Atrial flutter is a regular, rapid rhythm in the upper chamber of the heart. Atrial flutter and atrial fibrillation often coexist, but it is important to differentiate between the two arrhythmias because atrial flutter can be easily cured through catheter ablation. Considering that long periods of sustained atrial flutter may lead to progressive cardiac deterioration, we often recommend the use of catheter ablation – even in patients whose symptoms are relatively minimal. The elimination of atrial flutter will reliably prevent related cardiac deterioration from developing. Catheter ablation is the most effective therapy for the treatment of atrial flutter. It is performed on an outpatient basis, typically takes less than two hours, and the patient is usually discharged home following a four-hour recovery period. Less effective alternatives to catheter ablation include cardioversion and drug therapy.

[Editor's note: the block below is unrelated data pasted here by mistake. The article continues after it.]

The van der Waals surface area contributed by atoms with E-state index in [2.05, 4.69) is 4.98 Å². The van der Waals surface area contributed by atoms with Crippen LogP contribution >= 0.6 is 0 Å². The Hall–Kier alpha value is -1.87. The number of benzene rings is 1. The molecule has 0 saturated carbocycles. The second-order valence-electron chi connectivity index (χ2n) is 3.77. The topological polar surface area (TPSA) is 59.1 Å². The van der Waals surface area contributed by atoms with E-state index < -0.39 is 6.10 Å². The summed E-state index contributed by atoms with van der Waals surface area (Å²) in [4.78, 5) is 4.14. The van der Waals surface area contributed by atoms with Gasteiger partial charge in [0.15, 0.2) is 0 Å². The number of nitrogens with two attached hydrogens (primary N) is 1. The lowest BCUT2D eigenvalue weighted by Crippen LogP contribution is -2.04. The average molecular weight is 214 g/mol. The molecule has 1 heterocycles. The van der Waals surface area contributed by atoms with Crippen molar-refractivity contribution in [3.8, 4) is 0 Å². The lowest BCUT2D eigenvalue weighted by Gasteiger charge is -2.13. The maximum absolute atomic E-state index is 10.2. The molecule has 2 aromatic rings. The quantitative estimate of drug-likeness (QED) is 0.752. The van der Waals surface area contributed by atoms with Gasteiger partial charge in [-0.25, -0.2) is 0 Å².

Supraventricular tachycardia is one of the common causes of sudden, rapid, regular palpitations. This disorder most often appears in otherwise healthy young people, but may also occur in middle aged and elderly patients. Supraventricular tachycardia is not life-threatening. Nevertheless, it may cause frequent and disabling symptoms such as palpitations and dizziness. It is important to document the arrhythmia using an electrocardiogram because the resulting information is helpful in guiding therapy. Supraventricular tachycardia is often caused by abnormal electrical conduction pathways present at birth, but which may not become active until later in life. These pathways, including those associated with Wolff-Parkinson-White syndrome, are curable through catheter ablation.